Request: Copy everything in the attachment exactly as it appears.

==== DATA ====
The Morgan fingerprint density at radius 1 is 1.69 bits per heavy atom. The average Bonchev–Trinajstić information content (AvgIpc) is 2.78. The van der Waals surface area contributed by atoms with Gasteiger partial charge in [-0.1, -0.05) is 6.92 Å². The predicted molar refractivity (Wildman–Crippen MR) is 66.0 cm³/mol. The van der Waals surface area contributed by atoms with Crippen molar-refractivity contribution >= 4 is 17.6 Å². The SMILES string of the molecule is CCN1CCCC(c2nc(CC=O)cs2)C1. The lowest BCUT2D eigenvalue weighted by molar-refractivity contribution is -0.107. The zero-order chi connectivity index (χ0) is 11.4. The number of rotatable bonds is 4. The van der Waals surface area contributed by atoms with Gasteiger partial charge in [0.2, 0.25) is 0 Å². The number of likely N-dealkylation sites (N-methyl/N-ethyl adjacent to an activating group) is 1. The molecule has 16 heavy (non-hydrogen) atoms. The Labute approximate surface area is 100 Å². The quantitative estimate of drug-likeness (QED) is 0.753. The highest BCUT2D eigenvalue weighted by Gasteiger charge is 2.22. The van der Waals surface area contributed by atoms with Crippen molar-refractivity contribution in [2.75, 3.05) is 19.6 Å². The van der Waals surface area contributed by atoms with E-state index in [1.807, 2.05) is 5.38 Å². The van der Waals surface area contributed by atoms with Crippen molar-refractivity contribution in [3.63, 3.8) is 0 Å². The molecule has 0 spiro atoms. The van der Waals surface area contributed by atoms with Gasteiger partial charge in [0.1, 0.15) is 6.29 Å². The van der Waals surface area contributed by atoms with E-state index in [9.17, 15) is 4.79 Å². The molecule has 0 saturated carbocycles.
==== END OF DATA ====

The Morgan fingerprint density at radius 1 is 1.69 bits per heavy atom. The average Bonchev–Trinajstić information content (AvgIpc) is 2.78. The van der Waals surface area contributed by atoms with Gasteiger partial charge in [-0.1, -0.05) is 6.92 Å². The predicted molar refractivity (Wildman–Crippen MR) is 66.0 cm³/mol. The van der Waals surface area contributed by atoms with Crippen molar-refractivity contribution >= 4 is 17.6 Å². The SMILES string of the molecule is CCN1CCCC(c2nc(CC=O)cs2)C1. The lowest BCUT2D eigenvalue weighted by molar-refractivity contribution is -0.107. The zero-order chi connectivity index (χ0) is 11.4. The number of rotatable bonds is 4. The van der Waals surface area contributed by atoms with Gasteiger partial charge in [0.2, 0.25) is 0 Å². The number of likely N-dealkylation sites (N-methyl/N-ethyl adjacent to an activating group) is 1. The molecule has 16 heavy (non-hydrogen) atoms. The Labute approximate surface area is 100 Å². The quantitative estimate of drug-likeness (QED) is 0.753. The highest BCUT2D eigenvalue weighted by Gasteiger charge is 2.22. The van der Waals surface area contributed by atoms with Crippen molar-refractivity contribution in [2.75, 3.05) is 19.6 Å². The van der Waals surface area contributed by atoms with E-state index in [1.807, 2.05) is 5.38 Å². The van der Waals surface area contributed by atoms with Crippen molar-refractivity contribution in [3.63, 3.8) is 0 Å². The molecule has 0 spiro atoms. The van der Waals surface area contributed by atoms with Gasteiger partial charge in [0.1, 0.15) is 6.29 Å². The van der Waals surface area contributed by atoms with E-state index in [9.17, 15) is 4.79 Å². The molecule has 0 saturated carbocycles.